RISD students find some unusual ways to offset the intensity of studio work. Cyclo-cross enthusiasts David Kessler 18 ID, Lizzie Wright 18 ID and Marcus Peabody MFA 19 GD, for example, devoted most weekends last fall to racing through sand and mud and jumping off their bikes when the going got too steep or they needed to “bunny-hop” over obstacles.
“It’s a great outlet,” says Kessler, “and a great way to create that balance between work and play.” Now a junior in Industrial Design, he got into the sport as a 14-year-old and was psyched to earn the title of cyclo-cross champion at the Eastern Collegiate Cycling Conference (ECCC) in December.
Wright also had a big win in December – taking first place among the Women’s B riders at the ECCC’s final cyclo-cross race in Warwick, RI. And Peabody was thrilled to qualify alongside Kessler for the National Championships, which took place in Hartford, CT on January 4.
“Just getting there was a dream,” says Peabody. “It’s easy to fall into the trap of working in the studio all day every day, and that makes you tired and burned out. Cycling every weekend forces me to get things wrapped up on Friday, do something physical during the weekend and then get things done back in the studio after having a proper break.”
Kessler agrees and says that when he’s struggling with an idea or design problem, the solution frequently pops into his head when he’s riding. “The social aspect is great, too,” he adds. “The greater Providence cycling community is really tight-knit.”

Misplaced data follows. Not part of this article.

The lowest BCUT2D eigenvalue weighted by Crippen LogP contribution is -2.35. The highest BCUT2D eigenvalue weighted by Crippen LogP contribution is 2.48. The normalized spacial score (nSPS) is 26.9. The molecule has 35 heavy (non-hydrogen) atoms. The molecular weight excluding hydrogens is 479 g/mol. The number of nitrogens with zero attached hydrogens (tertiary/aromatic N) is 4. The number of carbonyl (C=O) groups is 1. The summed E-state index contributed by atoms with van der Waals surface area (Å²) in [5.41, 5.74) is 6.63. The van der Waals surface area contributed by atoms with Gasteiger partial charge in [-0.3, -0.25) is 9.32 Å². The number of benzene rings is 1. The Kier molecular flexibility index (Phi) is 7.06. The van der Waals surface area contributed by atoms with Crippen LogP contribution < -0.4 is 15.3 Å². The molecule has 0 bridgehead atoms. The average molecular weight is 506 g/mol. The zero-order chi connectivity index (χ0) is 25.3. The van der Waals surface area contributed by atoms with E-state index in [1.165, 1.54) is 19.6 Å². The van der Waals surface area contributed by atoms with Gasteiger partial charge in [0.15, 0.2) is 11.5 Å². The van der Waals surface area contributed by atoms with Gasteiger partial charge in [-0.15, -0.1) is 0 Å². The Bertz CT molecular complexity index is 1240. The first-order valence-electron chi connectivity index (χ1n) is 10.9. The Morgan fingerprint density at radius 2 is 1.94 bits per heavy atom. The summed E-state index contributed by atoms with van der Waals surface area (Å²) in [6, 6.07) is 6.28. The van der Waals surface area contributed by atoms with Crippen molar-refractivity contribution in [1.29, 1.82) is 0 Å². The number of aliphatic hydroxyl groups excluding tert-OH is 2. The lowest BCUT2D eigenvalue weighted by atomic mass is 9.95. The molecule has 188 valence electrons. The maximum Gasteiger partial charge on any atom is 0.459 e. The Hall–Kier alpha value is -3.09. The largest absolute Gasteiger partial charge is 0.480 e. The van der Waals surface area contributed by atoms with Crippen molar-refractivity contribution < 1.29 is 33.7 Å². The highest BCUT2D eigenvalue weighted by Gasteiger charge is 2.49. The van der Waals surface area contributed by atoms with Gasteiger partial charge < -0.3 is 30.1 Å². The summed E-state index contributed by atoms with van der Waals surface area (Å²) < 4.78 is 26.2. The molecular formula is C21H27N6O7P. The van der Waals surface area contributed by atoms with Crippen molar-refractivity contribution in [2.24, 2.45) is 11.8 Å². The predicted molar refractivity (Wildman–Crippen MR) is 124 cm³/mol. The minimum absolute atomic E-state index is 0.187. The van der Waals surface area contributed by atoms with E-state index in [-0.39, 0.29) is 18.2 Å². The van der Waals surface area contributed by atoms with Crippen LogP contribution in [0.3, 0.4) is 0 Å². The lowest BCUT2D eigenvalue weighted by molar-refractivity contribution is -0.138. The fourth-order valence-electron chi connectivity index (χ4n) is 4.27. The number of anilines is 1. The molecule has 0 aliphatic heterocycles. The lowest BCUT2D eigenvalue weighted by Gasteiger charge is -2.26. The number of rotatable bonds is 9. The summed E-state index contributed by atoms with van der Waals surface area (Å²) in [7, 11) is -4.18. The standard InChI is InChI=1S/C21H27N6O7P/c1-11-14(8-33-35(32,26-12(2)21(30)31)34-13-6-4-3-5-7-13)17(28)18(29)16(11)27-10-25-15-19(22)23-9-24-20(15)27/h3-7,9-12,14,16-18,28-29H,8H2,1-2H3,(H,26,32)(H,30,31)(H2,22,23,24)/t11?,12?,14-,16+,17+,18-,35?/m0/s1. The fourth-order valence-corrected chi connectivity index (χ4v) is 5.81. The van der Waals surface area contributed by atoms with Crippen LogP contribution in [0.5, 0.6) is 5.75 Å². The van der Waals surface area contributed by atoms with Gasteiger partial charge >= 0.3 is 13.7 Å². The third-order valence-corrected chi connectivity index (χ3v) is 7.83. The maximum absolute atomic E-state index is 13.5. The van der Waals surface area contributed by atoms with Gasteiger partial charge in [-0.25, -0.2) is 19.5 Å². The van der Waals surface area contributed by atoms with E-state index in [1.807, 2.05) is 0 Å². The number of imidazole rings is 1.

The RISD Cycling club has been active since 2010 when Evan Murphy 11 FD helped spur interest. Both he and former team captain Jules Goguely 15 ID continue to race professionally and socialize with current RISD students at most of the big races.
RISD’s cycling team is shifting into high gear as it prepares to host the ECCC road racing championships here in Providence the weekend of April 22. “I train pretty much every day,” says Peabody. “I get up early and ride the local trails for an hour and a half, and I’m still in the studio by 9 am. It takes a lot of discipline, but it’s also really fun.”
(muddy) race photos by Daghan Perker/instagram@dperker
Sophomore Nina Ripich 18 PT finds solace and creative freedom by connecting with horses in RISD’s equestrian club.
At RISD, art and bicycles come together before students even arrive on campus.
At a time when most of us are still pulling bedcovers over our heads, the athletes who ride for RISD Cycling – the school’s first and only varsity sports team – are greeting the morning sun from the road.